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Source of Variation Sum of Squares Degrees of Freedom Mean of Squares Between Groups Within Groups 3451,9 --- Total 3485,9 --- Using the results of exploratory analysis and ANOVA test, verify that the age of a statistically significant effect on BMI.

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Source of Variation Sum of Squares Degrees of Freedom Mean of Squares Between Groups Within Groups 3451,9 --- Total 3485,9 --- Using the results of exploratory analysis and ANOVA test, verify that the age of a statistically significant effect on BMI.

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Source of Variation Sum of Squares Degrees of Freedom Mean of Squares Between Groups Within Groups 3451,9 --- Total 3485,9 --- /= /= Using the results of exploratory analysis and ANOVA test, verify that the age of a statistically significant effect on BMI.

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Source of Variation Sum of Squares Degrees of Freedom Mean of Squares Between Groups Within Groups 3451,9 --- Total 3485,9 --- Using the results of exploratory analysis and ANOVA test, verify that the age of a statistically significant effect on BMI.

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Source of Variation Sum of Squares Degrees of Freedom Mean of Squares Between Groups Within Groups 3451,9 --- Total 3485,9 --- Using the results of exploratory analysis and ANOVA test, verify that the age of a statistically significant effect on BMI.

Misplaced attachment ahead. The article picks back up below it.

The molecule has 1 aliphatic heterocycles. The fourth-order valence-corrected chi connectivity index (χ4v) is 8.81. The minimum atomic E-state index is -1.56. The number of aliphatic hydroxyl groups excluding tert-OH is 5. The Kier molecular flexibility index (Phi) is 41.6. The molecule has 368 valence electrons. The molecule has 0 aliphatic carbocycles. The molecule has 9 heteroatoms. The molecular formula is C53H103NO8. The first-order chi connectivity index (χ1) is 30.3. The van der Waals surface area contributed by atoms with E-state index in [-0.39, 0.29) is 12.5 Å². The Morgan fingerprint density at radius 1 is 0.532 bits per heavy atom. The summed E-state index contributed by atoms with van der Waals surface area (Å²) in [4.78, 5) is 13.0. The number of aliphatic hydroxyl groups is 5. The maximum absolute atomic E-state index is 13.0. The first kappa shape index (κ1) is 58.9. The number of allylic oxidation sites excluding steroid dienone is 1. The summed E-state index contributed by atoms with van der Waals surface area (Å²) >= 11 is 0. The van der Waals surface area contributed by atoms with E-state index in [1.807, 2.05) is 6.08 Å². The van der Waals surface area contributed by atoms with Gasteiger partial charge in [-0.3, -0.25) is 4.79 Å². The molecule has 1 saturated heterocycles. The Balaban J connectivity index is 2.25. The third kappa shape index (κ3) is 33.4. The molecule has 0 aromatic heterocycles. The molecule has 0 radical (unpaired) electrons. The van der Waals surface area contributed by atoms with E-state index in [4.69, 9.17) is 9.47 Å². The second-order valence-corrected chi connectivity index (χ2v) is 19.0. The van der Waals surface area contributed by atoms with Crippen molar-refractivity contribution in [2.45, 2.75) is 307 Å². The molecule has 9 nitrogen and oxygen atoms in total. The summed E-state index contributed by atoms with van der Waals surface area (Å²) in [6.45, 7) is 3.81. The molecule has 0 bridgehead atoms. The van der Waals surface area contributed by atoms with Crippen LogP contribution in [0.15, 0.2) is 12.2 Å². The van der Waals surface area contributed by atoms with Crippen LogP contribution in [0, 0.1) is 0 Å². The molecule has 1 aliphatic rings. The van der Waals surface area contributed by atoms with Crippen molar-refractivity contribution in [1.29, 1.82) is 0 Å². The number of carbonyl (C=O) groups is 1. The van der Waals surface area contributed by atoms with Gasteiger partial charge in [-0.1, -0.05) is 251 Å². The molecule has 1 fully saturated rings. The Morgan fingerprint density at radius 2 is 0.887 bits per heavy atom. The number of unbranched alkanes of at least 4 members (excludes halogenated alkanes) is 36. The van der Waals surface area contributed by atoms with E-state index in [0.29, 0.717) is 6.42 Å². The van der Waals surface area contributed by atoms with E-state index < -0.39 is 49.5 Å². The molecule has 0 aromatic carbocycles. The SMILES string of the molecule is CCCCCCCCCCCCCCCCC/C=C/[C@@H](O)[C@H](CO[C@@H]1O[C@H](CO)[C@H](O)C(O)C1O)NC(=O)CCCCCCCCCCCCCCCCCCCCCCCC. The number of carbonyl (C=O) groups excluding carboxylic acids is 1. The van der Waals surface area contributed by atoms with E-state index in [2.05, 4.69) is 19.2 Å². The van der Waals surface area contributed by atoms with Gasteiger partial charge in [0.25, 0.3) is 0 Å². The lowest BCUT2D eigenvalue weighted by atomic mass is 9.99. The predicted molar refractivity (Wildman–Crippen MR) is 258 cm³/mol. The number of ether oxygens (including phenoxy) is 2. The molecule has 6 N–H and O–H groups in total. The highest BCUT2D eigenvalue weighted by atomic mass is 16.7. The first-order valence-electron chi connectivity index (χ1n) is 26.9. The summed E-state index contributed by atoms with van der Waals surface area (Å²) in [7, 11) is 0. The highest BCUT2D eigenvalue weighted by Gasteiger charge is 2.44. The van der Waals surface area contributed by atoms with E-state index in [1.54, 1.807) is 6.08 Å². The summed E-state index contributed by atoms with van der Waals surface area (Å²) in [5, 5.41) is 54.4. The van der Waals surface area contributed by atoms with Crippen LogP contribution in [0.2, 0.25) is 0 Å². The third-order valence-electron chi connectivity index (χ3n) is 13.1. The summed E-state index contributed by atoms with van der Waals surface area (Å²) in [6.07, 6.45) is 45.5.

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Source of Variation Sum of Squares Degrees of Freedom Mean of Squares Between Groups Within Groups 3451,9 --- Total 3485,9 --- Using the results of exploratory analysis and ANOVA test, verify that the age of a statistically significant effect on BMI.

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Where’s the Difference? Analysis of Variance for days Source DF SS MS F P treatmen Error Total Individual 95% CIs For Mean Based on Pooled StDev Level N Mean StDev A ( * ) B ( * ) P (------* ) Pooled StDev = Once ANOVA indicates that the groups do not all appear to have the same means, what do we do? Clearest difference: P is worse than A (CI’s don’t overlap)